It is evident that very different modes of investigation must be employed to further such different objects; in fact, the invention of novel modes of investigation has had a prime share in bringing about the change in question. Geometrical astronomy, or the astronomy of position, seeks above all to measure with exactness, and is thus more fundamentally interested in the accurate division and accurate centering of circles than in the development of optical appliances. Descriptive astronomy, on the other hand, seeks as the first condition of its existence to see clearly and fully. It has no "method of least squares" for making the best of bad observations—no process for eliminating errors by their multiplication in opposite directions; it is wholly dependent for its data on the quantity and quality of the rays focused by its telescopes, sifted by its spectroscopes, or printed in its photographic cameras. Therefore, the loss and disturbance suffered by those rays in traversing our atmosphere constitute an obstacle to progress far more serious now than when the exact determination of places was the primary and all-important task of an astronomical observer. This obstacle, which no ingenuity can avail to remove, may be reduced to less formidable dimensions. It may be diminished or partially evaded by anticipating the most detrimental part of the atmospheric transit—by carrying our instruments upward into a finer air—by meeting the light upon the mountains.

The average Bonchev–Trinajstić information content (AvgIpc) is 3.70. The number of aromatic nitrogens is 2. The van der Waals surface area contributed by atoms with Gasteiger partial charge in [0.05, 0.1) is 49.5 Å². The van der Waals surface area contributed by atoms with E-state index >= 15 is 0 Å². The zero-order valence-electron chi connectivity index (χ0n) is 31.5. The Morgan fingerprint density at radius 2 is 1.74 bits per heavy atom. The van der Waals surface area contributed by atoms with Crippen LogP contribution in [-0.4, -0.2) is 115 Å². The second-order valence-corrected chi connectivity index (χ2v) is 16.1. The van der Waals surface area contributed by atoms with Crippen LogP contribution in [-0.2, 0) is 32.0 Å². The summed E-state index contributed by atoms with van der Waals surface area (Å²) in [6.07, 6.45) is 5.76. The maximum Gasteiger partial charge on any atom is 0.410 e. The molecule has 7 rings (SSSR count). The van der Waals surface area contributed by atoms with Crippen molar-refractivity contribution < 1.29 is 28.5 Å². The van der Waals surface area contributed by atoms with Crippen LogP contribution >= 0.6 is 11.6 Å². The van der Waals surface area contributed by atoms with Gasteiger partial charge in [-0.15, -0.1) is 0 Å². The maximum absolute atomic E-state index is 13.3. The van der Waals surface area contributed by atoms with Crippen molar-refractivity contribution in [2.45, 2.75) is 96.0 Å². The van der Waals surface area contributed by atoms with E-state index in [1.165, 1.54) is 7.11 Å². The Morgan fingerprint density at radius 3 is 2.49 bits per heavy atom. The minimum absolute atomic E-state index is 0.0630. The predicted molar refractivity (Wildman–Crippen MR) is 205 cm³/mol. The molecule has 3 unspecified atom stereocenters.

The study of the sun's composition, and of the nature of the stupendous processes by which his ample outflow of light and heat is kept up and diffused through surrounding space, has in our time separated, it might be said, into a science apart. Its pursuit is, at any rate, far too arduous to be conducted with less than a man's whole energies; while the questions which it has addressed itself to answer are the fundamental problems of the new physical astronomy. There is, however, but one opinion as to the expediency of carrying on solar investigations at greater altitudes than have hitherto been more than temporarily available.